Backpackers Commandments

  • Written by  BPP
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Backpackers Backpackers By Keith Parker (Own work), via Flickr, Creative Commons Licence

This is one of those articles that sounds very familiar, wherever you read it. The are tons of "rules" for travelers, backpackers, campers that are repeated or interpreted in some way and it was really hard to cherry pick 15 of them based on our own experience.

Since they are all equally important, we won't even number them. So, here they are:


Always have your identification with you
Bring at least two forms of identification with you in case authorities need extra proof of identity. Keep photocopies of them (also at least two) on separate locations, for instance, if your documents are in your fanny pack, keep one copy in your backpack and other either in the safe box in your room or in a backpack of your friend traveling with you

VisaTake care of Visas on time

Find out if your destination country, or countries you travel through to get there require a Visa. Know where to obtain it and be sure to do it at least a few days before you go.

Know modes of transportation on your destination

Many countries offer budget air travel, local transport, car rentals or rail passes.

Get travel insurance

If you have any adventurous spirit in you that might drag you into "risky" activities like bungee jumping, paragliding or similar, travel insurance is really something you have to have. Check out our article about travel insurance.

Know where to stay

Book your room before you arrive. You will probably be tired after the ride so extra hours of walking, searching for a place to sleep is a bad idea. At least have your first night booked. You can then search for alternatives the next day you go sightseeing.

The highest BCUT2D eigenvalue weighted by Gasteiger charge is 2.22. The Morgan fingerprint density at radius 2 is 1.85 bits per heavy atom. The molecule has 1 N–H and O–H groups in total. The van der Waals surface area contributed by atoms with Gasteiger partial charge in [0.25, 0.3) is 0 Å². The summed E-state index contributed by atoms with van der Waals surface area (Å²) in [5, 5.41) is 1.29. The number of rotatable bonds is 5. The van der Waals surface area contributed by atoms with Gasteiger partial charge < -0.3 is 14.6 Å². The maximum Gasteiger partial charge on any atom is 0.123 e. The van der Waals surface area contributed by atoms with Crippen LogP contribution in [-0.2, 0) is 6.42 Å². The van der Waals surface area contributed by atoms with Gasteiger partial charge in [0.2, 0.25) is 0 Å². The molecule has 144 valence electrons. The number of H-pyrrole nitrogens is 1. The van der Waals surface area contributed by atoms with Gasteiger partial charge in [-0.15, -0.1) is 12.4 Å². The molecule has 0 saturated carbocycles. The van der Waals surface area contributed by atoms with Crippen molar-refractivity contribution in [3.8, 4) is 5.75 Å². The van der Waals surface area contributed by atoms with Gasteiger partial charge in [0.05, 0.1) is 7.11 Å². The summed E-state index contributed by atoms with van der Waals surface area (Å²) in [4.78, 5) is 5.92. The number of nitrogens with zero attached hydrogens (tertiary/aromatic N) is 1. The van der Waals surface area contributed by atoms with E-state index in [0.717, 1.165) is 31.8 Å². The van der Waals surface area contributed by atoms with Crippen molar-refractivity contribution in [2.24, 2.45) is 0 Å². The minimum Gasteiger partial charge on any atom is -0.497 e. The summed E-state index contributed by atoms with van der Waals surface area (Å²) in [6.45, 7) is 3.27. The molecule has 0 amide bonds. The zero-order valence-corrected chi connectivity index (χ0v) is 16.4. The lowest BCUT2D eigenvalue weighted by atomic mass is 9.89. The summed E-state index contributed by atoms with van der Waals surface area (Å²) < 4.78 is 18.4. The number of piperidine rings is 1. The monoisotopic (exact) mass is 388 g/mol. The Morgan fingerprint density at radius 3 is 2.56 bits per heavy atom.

Know local currency and other currencies accepted

If it is possible, acquire some of the local currency at home. If not, bring some of the universal currencies (US Dollars, British Pounds, Euros) you can exchange at the destination airport.

passportsBring with you only what you really need

As mentioned many times, backpackers travel lite. You should take your time and think about the stuff you will need, put them all on one pile and then discard all the things that are less important. After that, do a trial packing by importance, and everything that doesn't fit into your backpack should be discarded too.

Carry only a backpack and a daypack

Everything else is just too much, too bulky, too impractical. With a backpack your hands are always free and you always have everything you need at the reach of your hand.

Break in new equipment

Whether it's a new pair of shoes or a new tent, it should go through a test run. Shoes could give you blisters and a new tent could be impossible to assemble. It is the same with everything else you haven't used before.

Keep your health in mind

Travelers often try out a local cuisine. While that is a good idea, your digestive system might not be used to the spices or ingredients of it. So, digestive problems might occur. Also, there are possible local diseases, injuries, etc. Be sure to read our Health and Security section.

Air TicketsBe flexible in your travel plans

Sometimes shifting your flight or train for just a day might save you enough money to sleep and eat for two extra days at your destination.




After the ones mentioned, we will write down a few ones that are even more related to the backpackers way of traveling. So:

For air travel, use only low-budget airlines (check out our Guide)

Do not stay in a real hotel. Something with communal bathroom is preferred

Do not eat anything but street food

Do not use taxis or rental cars

Do not use tour guides. Maps and info from locals is more than enough

And finally, a few that are really a common sense but will make your trip more rich and unforgettable experience:

Do not visit only world-known tourist attractions

Try the local cuisine

Be a good Ambassador of your home Country

Ask before taking someone’s picture

Talk with locals and other travelers

Learn a few words on a local language

Shop and eat where locals do

Respect local laws, culture and religion

So, do all of the above mentioned make sense to you?

Last modified on Tuesday, 20 August 2013 21:50


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